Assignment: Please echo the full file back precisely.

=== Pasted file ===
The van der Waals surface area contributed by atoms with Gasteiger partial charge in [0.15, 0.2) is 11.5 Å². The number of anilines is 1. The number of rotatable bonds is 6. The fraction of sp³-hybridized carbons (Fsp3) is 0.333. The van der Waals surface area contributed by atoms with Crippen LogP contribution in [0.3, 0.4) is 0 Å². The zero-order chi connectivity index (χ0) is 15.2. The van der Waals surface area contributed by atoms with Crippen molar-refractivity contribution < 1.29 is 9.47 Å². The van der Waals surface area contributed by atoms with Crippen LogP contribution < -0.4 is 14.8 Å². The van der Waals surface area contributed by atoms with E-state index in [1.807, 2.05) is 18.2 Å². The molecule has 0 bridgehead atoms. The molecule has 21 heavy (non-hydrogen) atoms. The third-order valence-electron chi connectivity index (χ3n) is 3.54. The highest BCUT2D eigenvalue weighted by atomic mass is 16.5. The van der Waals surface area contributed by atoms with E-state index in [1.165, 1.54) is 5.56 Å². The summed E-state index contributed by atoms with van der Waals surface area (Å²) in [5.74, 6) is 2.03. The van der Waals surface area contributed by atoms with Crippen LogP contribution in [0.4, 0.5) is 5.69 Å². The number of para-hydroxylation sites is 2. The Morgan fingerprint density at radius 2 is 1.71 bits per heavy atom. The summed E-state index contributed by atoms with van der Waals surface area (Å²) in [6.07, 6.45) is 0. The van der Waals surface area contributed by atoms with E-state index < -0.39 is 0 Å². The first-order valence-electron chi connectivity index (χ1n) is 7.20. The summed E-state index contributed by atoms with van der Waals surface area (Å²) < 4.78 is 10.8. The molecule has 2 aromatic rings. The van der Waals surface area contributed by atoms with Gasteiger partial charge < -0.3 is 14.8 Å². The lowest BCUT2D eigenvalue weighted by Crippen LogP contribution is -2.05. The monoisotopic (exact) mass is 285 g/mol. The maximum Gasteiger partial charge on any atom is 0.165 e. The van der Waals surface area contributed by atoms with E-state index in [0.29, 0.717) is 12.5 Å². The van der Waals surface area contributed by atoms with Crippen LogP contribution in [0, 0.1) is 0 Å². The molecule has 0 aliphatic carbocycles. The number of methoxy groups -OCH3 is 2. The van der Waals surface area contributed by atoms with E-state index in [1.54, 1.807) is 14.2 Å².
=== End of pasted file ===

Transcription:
The van der Waals surface area contributed by atoms with Gasteiger partial charge in [0.15, 0.2) is 11.5 Å². The number of anilines is 1. The number of rotatable bonds is 6. The fraction of sp³-hybridized carbons (Fsp3) is 0.333. The van der Waals surface area contributed by atoms with Crippen LogP contribution in [0.3, 0.4) is 0 Å². The zero-order chi connectivity index (χ0) is 15.2. The van der Waals surface area contributed by atoms with Crippen molar-refractivity contribution < 1.29 is 9.47 Å². The van der Waals surface area contributed by atoms with Crippen LogP contribution < -0.4 is 14.8 Å². The van der Waals surface area contributed by atoms with E-state index in [1.807, 2.05) is 18.2 Å². The molecule has 0 bridgehead atoms. The molecule has 21 heavy (non-hydrogen) atoms. The third-order valence-electron chi connectivity index (χ3n) is 3.54. The highest BCUT2D eigenvalue weighted by atomic mass is 16.5. The van der Waals surface area contributed by atoms with E-state index in [1.165, 1.54) is 5.56 Å². The summed E-state index contributed by atoms with van der Waals surface area (Å²) in [5.74, 6) is 2.03. The van der Waals surface area contributed by atoms with Crippen LogP contribution in [0.4, 0.5) is 5.69 Å². The number of para-hydroxylation sites is 2. The Morgan fingerprint density at radius 2 is 1.71 bits per heavy atom. The summed E-state index contributed by atoms with van der Waals surface area (Å²) in [6.07, 6.45) is 0. The van der Waals surface area contributed by atoms with E-state index < -0.39 is 0 Å². The first-order valence-electron chi connectivity index (χ1n) is 7.20. The summed E-state index contributed by atoms with van der Waals surface area (Å²) < 4.78 is 10.8. The molecule has 2 aromatic rings. The van der Waals surface area contributed by atoms with Gasteiger partial charge < -0.3 is 14.8 Å². The lowest BCUT2D eigenvalue weighted by Crippen LogP contribution is -2.05. The monoisotopic (exact) mass is 285 g/mol. The maximum Gasteiger partial charge on any atom is 0.165 e. The van der Waals surface area contributed by atoms with E-state index in [0.29, 0.717) is 12.5 Å². The van der Waals surface area contributed by atoms with Crippen LogP contribution in [0, 0.1) is 0 Å². The molecule has 0 aliphatic carbocycles. The number of methoxy groups -OCH3 is 2. The van der Waals surface area contributed by atoms with E-state index in [1.54, 1.807) is 14.2 Å².